Fringe Concert: Les Elizées
Disgusted with what I had witnessed from the very start of the day (see part 22 and further) right up to finding a seat at the Mirliton Theatre (see part 26), I looked around at the bland theatre and the public waiting for les Elizées, the ensemble which was going to play my first fringe concert of the day.
As usual: people who had not bothered to queue for fringe concert tickets for this concert and venue, were able to get seats anyway. Volunteers did not bother to check tickets and directed those without tickets to a seat at the bar of the theatre. Proving to me and others, that queuing for fringe concert tickets was a total waste of precious money and time.
After the dreadful airco of the Tivoli-Vredenburg Pandora venue, at least the Mirliton Theatre had no audible airco. (See part 16) So though I was not impressed by this 20th century venue, at least the public should be able to hear the musicians and their selected music.
I had a look at the programme. Apparently, during this festival, many musicians preferred a “sandwich”. As with quite a number of fringe concerts, there were pieces by one composer at the beginning and end. In between, there were a couple of pieces by contemporaries or to illustrate a contrast.
Les Elizées had decided upon a “sandwich” of pieces by Jean de Sainte-Colombe at the beginning and end of their concert. The filling would be a concert of François Couperin and a suite (“Les voix Humaines”) by Marin Marais. All 17th and 18th century music and of the French court of Louis Quatorze. So there seemed to be no link with the festival’s theme of Habsburg music again.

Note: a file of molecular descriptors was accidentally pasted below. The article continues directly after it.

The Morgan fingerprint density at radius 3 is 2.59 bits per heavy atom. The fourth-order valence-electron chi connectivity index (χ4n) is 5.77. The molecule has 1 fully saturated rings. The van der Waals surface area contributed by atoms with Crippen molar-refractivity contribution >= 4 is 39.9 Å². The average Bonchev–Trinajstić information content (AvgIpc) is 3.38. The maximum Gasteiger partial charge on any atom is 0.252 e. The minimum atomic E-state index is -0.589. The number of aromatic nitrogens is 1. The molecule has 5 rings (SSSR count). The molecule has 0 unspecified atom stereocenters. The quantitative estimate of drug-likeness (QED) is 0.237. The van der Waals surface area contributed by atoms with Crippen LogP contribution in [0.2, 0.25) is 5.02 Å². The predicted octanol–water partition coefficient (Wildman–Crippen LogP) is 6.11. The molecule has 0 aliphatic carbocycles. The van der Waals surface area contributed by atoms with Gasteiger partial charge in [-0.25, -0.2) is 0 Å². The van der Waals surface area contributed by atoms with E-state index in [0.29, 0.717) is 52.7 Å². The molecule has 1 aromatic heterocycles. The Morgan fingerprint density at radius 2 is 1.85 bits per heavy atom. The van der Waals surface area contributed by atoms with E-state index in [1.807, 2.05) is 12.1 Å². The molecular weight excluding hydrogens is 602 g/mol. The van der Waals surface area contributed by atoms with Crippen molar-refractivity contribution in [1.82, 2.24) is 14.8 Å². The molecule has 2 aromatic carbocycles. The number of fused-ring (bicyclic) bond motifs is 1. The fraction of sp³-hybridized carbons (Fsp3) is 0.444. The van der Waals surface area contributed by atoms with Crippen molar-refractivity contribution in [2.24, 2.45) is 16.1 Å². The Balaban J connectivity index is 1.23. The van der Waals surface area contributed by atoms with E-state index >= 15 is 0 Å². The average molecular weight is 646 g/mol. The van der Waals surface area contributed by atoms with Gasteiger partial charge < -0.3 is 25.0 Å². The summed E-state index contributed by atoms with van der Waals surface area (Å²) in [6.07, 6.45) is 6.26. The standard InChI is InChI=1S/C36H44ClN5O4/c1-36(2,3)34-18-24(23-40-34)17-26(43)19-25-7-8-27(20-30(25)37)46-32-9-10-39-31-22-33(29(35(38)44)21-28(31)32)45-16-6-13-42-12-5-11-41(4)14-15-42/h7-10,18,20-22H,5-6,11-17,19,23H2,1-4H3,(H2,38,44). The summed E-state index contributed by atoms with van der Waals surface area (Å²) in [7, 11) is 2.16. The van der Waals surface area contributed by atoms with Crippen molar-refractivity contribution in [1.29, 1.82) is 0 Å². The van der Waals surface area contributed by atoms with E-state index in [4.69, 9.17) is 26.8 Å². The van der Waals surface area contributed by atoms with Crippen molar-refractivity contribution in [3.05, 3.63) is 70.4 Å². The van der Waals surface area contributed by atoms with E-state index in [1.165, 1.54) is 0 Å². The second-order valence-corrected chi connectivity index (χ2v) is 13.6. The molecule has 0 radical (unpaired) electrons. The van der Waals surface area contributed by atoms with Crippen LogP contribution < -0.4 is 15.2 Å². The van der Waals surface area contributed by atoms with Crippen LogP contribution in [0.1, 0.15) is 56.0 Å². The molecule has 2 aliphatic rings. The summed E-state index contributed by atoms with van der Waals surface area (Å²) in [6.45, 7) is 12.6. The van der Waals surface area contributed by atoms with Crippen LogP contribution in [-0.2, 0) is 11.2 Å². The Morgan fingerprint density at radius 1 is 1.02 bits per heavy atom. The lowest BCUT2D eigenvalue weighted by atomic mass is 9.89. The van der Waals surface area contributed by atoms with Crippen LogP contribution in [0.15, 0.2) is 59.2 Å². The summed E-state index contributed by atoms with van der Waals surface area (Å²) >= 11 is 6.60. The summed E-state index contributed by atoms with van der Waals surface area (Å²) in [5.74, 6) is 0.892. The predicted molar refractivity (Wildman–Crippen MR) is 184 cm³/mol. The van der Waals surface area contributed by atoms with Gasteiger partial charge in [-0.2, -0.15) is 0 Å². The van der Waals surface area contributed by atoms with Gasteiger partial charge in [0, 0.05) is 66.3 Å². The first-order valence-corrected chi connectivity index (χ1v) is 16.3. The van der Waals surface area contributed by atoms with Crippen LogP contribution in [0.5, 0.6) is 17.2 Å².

The concert started with “Le Retour”, concert nr 41 of Jean de Sainte-Colombe from “Concerts á deux violes esgales”. It sounded nice and pleasant enough. The ensemble also bothered to enlighten its audience by giving some background info on the musicians with each selected piece.
The concert nr 13 by François Couperin I found even better than “Le Retour”. Especially its Air Agréablement. I was less impressed with Marais suite in D “Les voix humaines”. Nor with the last piece; Jean de Sainte-Colombe’s concert nr 44 “Tombeau les Regrets”, though its start was very touching.
During the Marais and last de Sainte-Colombe pieces, unfortunately, one of the microphones also started picking up the breathing of one of the musicians. This did not interfere as greatly as the Pandorra airco, but it sounded like someone was walking a marathon while playing music. It did not help me loose myself in the refined court music.
All in all, les Elizées played very well but the firework of Frey and la Rotta was totally missing. (See part 19). Perhaps I am temperamentally more suited to the Napolitano influences upon music suitable for viola da gamba. Or to the music selected and so enthusiastically performed by the ensemble Amouretta at the terrible Plein 5. (See part 15)
Early Music Festival Utrecht 2014: Les Elizées, 5th of September 2014, 11:00, Mirliton Theatre.
Rosa Cañellas Tugores viola da gamba
Torben Klaes viola da gamba
When I published this post, I was unable to find a website of this ensemble. Both musicians are on Facebook.